Express News Service

BENGALURU: After a ban of nearly nine months, the popular mobile game PUBG is making a comeback to India under a new name – Battlegrounds India. If you are not into gaming, you must know that PUBG in India has a remarkable story.

Before PUBG, video games were restricted to urban, privileged kids. The primary reason for PUBG’s popularity is the spread of smartphones and 4G. While smartphones were looked at as an evil in the hands of children, the rise of educational apps made it necessary for parents to equip their children with smartphones. Little did the parents know that the children were using smartphones not to clear doubts, but to vanquish enemies. By 2019, PUBG was by far the most popular game in India.

The game was accessible, and the storyline uncomplicated. It didn’t require a high-end computer or smartphone, and could be played on most devices. While gaming was earlier restricted to urban kids named Nivaan and Ayaain, PUBG democratised gaming in India like never before. Streaming channels mushroomed and youngsters became influencers purely on the basis of their PUBG skills. In its own way, PUBG was the first video game where a kid from Saharanpur could compete and win against a posh kid from South Mumbai.

The lockdown unlocked the true reach of the game. Stuck at home, many (like me) who had never played a video game, got hooked on PUBG. Having played the game in its golden days, I remember meeting people from across the country on PUBG. I met youths from Kashmir who were using their WiFi since 4G was banned in their state. I met kids from Kerala who discussed their wonderful films while shooting at enemies. Kids would play the game on their parents’ phone, and couples would play the game together, leading to strange lines such as ‘Jaanu, please kill him for me, won’t you?’! PUBG was a little peek into the real penetration of smartphones in India.

The first real strike for PUBG was when Modiji mentioned it. As a parent complained about her child being hooked to games, Modiji asked ‘Yeh PUBG wala hai kya?’. That statement sent shockwaves across PUBG players in India. Gradually, reports began to trickle in. A kid in Punjab spent `16 lakhs purchasing virtual shoes and caps for his friends on PUBG! That’s one lakh more than the `15 lakhs we were promised when the Swiss Bank black money would be recovered. The final blow, however, was the report of PUBG being funded by China. Deep within, we all knew it was a matter of time.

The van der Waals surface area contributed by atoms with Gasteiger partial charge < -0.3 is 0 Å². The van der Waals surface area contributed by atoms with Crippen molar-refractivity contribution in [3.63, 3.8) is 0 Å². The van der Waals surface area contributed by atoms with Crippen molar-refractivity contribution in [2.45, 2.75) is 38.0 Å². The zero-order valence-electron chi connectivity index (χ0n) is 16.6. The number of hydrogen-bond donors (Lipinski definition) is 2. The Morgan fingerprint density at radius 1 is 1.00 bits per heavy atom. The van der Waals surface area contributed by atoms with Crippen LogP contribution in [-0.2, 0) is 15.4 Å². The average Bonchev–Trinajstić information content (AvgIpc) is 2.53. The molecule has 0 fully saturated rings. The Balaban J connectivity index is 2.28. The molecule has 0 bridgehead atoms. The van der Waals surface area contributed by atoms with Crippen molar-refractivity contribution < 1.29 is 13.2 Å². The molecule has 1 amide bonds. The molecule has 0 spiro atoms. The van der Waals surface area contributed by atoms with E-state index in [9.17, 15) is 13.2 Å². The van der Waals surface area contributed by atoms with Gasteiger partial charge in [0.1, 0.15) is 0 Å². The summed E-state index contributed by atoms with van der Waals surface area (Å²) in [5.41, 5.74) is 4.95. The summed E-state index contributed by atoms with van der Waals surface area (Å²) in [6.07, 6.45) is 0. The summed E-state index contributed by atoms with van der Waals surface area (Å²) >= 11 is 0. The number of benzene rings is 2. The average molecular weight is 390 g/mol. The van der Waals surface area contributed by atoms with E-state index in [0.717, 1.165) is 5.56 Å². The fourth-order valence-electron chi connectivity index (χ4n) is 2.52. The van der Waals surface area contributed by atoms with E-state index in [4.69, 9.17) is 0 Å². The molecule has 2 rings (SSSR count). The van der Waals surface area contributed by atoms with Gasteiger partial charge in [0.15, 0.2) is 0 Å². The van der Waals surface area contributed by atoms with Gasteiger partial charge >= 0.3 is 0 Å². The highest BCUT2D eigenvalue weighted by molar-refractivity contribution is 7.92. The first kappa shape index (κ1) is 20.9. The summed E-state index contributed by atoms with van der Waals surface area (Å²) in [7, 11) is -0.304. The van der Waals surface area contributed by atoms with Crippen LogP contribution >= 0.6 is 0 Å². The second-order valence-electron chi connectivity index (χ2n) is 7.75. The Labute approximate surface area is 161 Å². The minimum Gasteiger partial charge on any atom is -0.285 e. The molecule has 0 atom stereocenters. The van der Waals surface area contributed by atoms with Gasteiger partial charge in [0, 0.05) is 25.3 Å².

Modiji is no stranger to making sudden announcements, and PUBG was banned overnight by the Indian authorities.  Hundreds of YouTube streaming channels shut down, people like me were robbed of the only interesting game to have spread across the length and breadth of the nation. A few gamers migrated to Call of Duty, but the new game just didn’t have the ‘Indianness’ that PUBG promised. Not to be outdone, an Indian gaming company announced a Made-In-India game titled FAU-G. But the game was dull – there were no guns, and the weapons were given names like ‘Lalkaar’!

PUBG returns this week as ‘Battlegrounds’ – the makers having washed their hands off all Chinese connections. The makers were smart enough to rename the game ‘Battlegrounds India’, just in case someone questioned their loyalties. I haven’t downloaded the game yet, but one gets the feeling the makers of PUBG could have taken a leaf out of Yogi Adityanath’s book and simply rechristened it as ‘Prabhujee’ – I doubt anybody would have had a problem!

Hriday Ranjan Writer, comedian

(Views expressed are the author’s own)



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